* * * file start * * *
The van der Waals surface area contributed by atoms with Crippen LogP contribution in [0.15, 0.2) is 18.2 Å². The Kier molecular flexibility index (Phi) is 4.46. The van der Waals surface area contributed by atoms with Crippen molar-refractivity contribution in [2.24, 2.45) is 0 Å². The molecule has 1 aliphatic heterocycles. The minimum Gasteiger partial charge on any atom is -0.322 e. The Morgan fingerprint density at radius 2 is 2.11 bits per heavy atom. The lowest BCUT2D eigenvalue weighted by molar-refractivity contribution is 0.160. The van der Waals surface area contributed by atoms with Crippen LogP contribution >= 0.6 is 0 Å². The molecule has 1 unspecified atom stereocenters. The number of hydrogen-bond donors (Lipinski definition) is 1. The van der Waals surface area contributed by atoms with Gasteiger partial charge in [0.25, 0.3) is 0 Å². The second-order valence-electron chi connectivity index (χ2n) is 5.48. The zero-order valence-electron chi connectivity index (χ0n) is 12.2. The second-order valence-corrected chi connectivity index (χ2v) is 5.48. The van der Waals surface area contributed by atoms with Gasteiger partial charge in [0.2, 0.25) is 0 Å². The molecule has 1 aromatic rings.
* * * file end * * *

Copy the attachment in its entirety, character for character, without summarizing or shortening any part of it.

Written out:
The van der Waals surface area contributed by atoms with Crippen LogP contribution in [0.15, 0.2) is 18.2 Å². The Kier molecular flexibility index (Phi) is 4.46. The van der Waals surface area contributed by atoms with Crippen molar-refractivity contribution in [2.24, 2.45) is 0 Å². The molecule has 1 aliphatic heterocycles. The minimum Gasteiger partial charge on any atom is -0.322 e. The Morgan fingerprint density at radius 2 is 2.11 bits per heavy atom. The lowest BCUT2D eigenvalue weighted by molar-refractivity contribution is 0.160. The van der Waals surface area contributed by atoms with Crippen LogP contribution >= 0.6 is 0 Å². The molecule has 1 unspecified atom stereocenters. The number of hydrogen-bond donors (Lipinski definition) is 1. The van der Waals surface area contributed by atoms with Gasteiger partial charge in [0.25, 0.3) is 0 Å². The second-order valence-electron chi connectivity index (χ2n) is 5.48. The zero-order valence-electron chi connectivity index (χ0n) is 12.2. The second-order valence-corrected chi connectivity index (χ2v) is 5.48. The van der Waals surface area contributed by atoms with Gasteiger partial charge in [0.2, 0.25) is 0 Å². The molecule has 1 aromatic rings.